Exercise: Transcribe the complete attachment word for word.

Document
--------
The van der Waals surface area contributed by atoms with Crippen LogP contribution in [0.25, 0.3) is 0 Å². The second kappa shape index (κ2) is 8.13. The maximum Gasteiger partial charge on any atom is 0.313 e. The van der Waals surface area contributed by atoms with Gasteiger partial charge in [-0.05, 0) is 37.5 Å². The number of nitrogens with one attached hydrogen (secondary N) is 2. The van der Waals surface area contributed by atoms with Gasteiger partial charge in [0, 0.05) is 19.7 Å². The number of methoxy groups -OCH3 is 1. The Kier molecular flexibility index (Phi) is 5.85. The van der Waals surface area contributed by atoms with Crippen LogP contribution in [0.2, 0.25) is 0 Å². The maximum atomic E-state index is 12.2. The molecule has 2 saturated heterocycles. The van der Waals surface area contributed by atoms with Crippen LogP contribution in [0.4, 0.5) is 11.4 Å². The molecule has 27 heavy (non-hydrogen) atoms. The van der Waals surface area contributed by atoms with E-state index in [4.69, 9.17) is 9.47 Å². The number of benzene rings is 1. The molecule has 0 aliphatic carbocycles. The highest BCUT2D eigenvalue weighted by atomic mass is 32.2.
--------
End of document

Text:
The van der Waals surface area contributed by atoms with Crippen LogP contribution in [0.25, 0.3) is 0 Å². The second kappa shape index (κ2) is 8.13. The maximum Gasteiger partial charge on any atom is 0.313 e. The van der Waals surface area contributed by atoms with Gasteiger partial charge in [-0.05, 0) is 37.5 Å². The number of nitrogens with one attached hydrogen (secondary N) is 2. The van der Waals surface area contributed by atoms with Gasteiger partial charge in [0, 0.05) is 19.7 Å². The number of methoxy groups -OCH3 is 1. The Kier molecular flexibility index (Phi) is 5.85. The van der Waals surface area contributed by atoms with Crippen LogP contribution in [0.2, 0.25) is 0 Å². The maximum atomic E-state index is 12.2. The molecule has 2 saturated heterocycles. The van der Waals surface area contributed by atoms with Crippen LogP contribution in [0.4, 0.5) is 11.4 Å². The molecule has 27 heavy (non-hydrogen) atoms. The van der Waals surface area contributed by atoms with E-state index in [4.69, 9.17) is 9.47 Å². The number of benzene rings is 1. The molecule has 0 aliphatic carbocycles. The highest BCUT2D eigenvalue weighted by atomic mass is 32.2.